Belarusian partisans claim to have used drones to attack a Russian AWACS plane

Beriev A-50U AEW&C aircraft
Сергея Луценко, Тимофея Никишина / Wikimedia Commons

A Beriev A-50 airborne early warning and control (AEW&C) aircraft, that was allegedly damaged by Belarusian resistance members, was attacked with drones, the country’s opposition activists have claimed. 

Two drones with explosives were used in the attack, one of which damaged the aircraft’s radar, while the other hit the cockpit, the activists said.  

The attack was first announced in the afternoon of February 26, 2023, on social media channels belonging to ByPol, an organization comprising former Belarusian security officers who oppose the pro-Russian regime of official Belarusian President Alexander Lukashenko. 

According to ByPol, two explosions were heard at the Machulishchy air base and were followed up by the increased activity of Belarusian security services in the area. 

Later the same day Belarusian oppositional news website BelSat published an interview with Alexandr Azarov, a retired Belarusian police lieutenant colonel and the head of ByPol.  

“It was drones. The operation was performed by Belarusians, members of the “Peramoha” plan. They are now safe outside of Belarusian borders,” Azarov is quoted as saying by BelSat. 

According to Azarov, the aircraft was heavily damaged in the attack and “is not going to fly anywhere”. 

An alleged attack 

So far there has been no independent confirmation of the attack, nor damage inflicted on the aircraft. 

According to Belarusian Hajun Project, which monitors resistance activity to Russian forces in Belarusian territory, the attack was performed with drone-dropped munitions. 

An A-50, registration RF-86843, which arrived at Machulishchy air base at 18:33 local time (3:33 PM GMT) was attacked, according to the project’s website, which refers to insider sources. 

The website also lists several reports from local residents who heard the explosions and noticed an immediate ramp-up in the presence of security forces around the airport. 

Belarusian militia and the personnel of special purpose police detachment “OMON” began to stop cars and check the documents of residents in the Machulishchy area the same evening, messages from local Telegram chats show.  

According to Belarusian Hajun, local law enforcement personnel later found a bag containing the remotes that were used to control the drones. 

Official Belarusian news channels did not publish any news about the alleged attack. According to Belarusian media, an urgent meeting of high-ranking security officials was called in the morning of February 27. 

Meanwhile, Dmitry Peskov, the spokesperson of Russian president Vladimir Putin, said he had “nothing to say” about the alleged attack and added that Belarusian sources had denied it took place. 

Several pro-Russian military influencers commented that they were able to confirm the attack, although they did not provide details about its target, or the extent of the damage caused.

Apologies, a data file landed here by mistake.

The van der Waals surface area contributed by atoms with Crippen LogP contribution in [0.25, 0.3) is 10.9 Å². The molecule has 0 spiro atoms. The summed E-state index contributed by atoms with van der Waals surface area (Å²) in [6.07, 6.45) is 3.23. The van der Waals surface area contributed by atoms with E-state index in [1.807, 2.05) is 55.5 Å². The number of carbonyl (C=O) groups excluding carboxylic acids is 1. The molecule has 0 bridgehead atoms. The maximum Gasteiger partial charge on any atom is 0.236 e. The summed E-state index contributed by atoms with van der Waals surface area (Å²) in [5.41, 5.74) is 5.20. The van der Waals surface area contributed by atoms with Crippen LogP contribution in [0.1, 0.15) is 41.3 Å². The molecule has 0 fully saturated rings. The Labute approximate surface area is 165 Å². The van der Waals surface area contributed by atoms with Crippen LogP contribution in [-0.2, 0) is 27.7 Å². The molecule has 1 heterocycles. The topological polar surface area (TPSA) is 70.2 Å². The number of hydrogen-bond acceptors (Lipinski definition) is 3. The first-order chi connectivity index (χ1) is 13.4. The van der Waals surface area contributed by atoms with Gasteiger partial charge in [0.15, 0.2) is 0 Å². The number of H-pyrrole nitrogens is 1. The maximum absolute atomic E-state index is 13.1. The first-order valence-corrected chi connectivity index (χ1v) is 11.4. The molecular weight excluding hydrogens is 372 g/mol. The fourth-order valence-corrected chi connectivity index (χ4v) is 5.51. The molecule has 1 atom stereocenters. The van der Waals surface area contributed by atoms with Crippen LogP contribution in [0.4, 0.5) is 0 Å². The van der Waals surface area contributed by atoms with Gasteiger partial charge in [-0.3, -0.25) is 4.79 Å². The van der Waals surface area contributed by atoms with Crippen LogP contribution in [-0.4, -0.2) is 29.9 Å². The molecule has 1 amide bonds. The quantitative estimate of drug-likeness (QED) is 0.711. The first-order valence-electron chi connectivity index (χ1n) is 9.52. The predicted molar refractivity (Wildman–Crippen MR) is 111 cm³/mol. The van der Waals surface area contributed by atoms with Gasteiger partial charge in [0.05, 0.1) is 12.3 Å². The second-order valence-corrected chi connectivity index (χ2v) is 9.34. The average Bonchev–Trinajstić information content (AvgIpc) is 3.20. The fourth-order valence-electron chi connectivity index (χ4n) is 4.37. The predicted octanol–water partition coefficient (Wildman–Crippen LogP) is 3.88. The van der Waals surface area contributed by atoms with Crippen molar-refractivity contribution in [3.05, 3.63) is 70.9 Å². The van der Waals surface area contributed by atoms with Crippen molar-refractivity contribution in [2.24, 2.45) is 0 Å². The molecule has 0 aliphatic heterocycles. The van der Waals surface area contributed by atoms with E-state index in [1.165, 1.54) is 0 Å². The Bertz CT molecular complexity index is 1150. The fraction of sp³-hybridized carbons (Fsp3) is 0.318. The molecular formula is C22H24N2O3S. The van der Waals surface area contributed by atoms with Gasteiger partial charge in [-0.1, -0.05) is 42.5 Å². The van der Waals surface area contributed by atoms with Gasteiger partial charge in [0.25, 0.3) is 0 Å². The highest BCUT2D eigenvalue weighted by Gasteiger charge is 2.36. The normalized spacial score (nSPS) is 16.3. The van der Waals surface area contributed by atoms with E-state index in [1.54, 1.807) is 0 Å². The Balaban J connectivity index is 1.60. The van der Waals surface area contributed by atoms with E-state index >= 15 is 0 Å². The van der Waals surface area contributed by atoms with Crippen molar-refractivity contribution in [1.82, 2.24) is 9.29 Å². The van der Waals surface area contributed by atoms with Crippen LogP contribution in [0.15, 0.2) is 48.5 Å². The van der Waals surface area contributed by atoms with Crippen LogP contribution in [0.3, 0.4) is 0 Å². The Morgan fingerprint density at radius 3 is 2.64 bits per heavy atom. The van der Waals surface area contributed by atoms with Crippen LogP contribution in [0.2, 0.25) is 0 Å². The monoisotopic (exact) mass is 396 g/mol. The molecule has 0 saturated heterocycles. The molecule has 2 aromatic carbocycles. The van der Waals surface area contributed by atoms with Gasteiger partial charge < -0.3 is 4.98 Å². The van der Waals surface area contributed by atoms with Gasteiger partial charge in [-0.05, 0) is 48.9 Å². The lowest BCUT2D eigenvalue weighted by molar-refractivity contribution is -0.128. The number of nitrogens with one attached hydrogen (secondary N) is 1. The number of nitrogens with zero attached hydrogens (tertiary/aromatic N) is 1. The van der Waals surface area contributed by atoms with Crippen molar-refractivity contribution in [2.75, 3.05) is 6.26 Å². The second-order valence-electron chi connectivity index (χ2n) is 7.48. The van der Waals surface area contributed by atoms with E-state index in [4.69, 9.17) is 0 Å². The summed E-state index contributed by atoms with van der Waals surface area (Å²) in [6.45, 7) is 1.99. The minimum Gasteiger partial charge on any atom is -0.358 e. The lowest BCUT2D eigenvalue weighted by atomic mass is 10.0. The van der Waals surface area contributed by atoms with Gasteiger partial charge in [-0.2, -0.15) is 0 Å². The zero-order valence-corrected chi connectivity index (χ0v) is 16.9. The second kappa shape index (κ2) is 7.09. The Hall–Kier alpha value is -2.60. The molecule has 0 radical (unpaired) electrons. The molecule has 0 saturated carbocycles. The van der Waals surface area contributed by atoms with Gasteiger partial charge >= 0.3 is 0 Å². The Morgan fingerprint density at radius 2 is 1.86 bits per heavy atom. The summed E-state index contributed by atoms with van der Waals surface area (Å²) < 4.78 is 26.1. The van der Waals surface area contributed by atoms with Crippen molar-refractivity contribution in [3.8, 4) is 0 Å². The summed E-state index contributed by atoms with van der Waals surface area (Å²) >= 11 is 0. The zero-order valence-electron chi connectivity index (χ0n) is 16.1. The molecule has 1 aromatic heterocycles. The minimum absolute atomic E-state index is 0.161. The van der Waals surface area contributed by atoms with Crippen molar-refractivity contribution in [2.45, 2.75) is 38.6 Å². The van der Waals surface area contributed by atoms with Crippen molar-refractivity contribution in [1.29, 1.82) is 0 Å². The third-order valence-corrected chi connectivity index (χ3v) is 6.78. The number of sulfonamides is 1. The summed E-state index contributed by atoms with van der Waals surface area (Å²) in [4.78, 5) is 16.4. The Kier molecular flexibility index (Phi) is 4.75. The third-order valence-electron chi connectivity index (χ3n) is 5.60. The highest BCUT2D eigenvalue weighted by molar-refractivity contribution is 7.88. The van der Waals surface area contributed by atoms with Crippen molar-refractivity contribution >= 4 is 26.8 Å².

Russian AWACS 

The Beriev A-50 is the main airborne early warning and control (AEW&C) aircraft of the Russian Aerospace Forces. It is based on the Ilyushin Il-76 military transport and is largely similar to the Boeing E-3 Sentry Airborne Warning and Control System (AWACS) used by the United States and NATO countries. 

Introduced in the 1980s, the A-50 carries Vega-M surveillance radar in a rotordome above its fuselage. According to Russian sources, the Vega-M can track up to 150 airborne targets at the range up to 200-600 kilometers (125-373 miles) depending on the target’s altitude. 

A-50 aircraft, operated from air bases within Belarus, have been performing surveillance flights to support the operations of Russian forces since the early days of the full-scale invasion of Ukraine. 

According to the Ukrainian authorities, the aircraft were used to direct Russian fighter jets on intercept and attack missions, including the launch of Kinzhal hypersonic missiles.  

According o data from the International Institute of Strategic Studies Military Balance 2022, at the end of 2021, Russian Aerospace Forces had six operational A-50Us that had undergone a modernization program since 2011, as well as three unmodified A-50s. 

In February 2022 Russia also began testing the Beriev A-100 Premier, a new AEW&C aircraft intended to replace the A-50. 

In his interview with BelSat, Azarov claimed the RF-86843 was not the only A-50 operated from Belarusian territory, although the exact number of such aircraft involved in Russia’s invasion of Ukraine was not yet known. 

Earlier reports by Belarusian Hajun claimed that another A-50, registered RF-94268, was regularly flown from Machulishchy during the first half of 2022. According to reports from February 2023, that aircraft remains based in Belarus. 

UPDATE 02-27-2023, 17:40 (UTC +3): In the afternoon of February 27, 2023, Russian news websites and Telegram channels began to publish claims that, according to unnamed sources, the attack was performed by drones launched from Ukrainian territory. The reports claim that six drones were launched, four of which were shot down, while two hit the air base, setting a Belarusian Air Force plane on fire and damaging a Russian Aerospace Forces A-50.

The incident was also mentioned by the Speaker of the Air Forces Command of the Armed Forces of Ukraine Iurii Ihnat in his media address. Ihnat called the attack “good news” and said that he trusts the reports about the attack.

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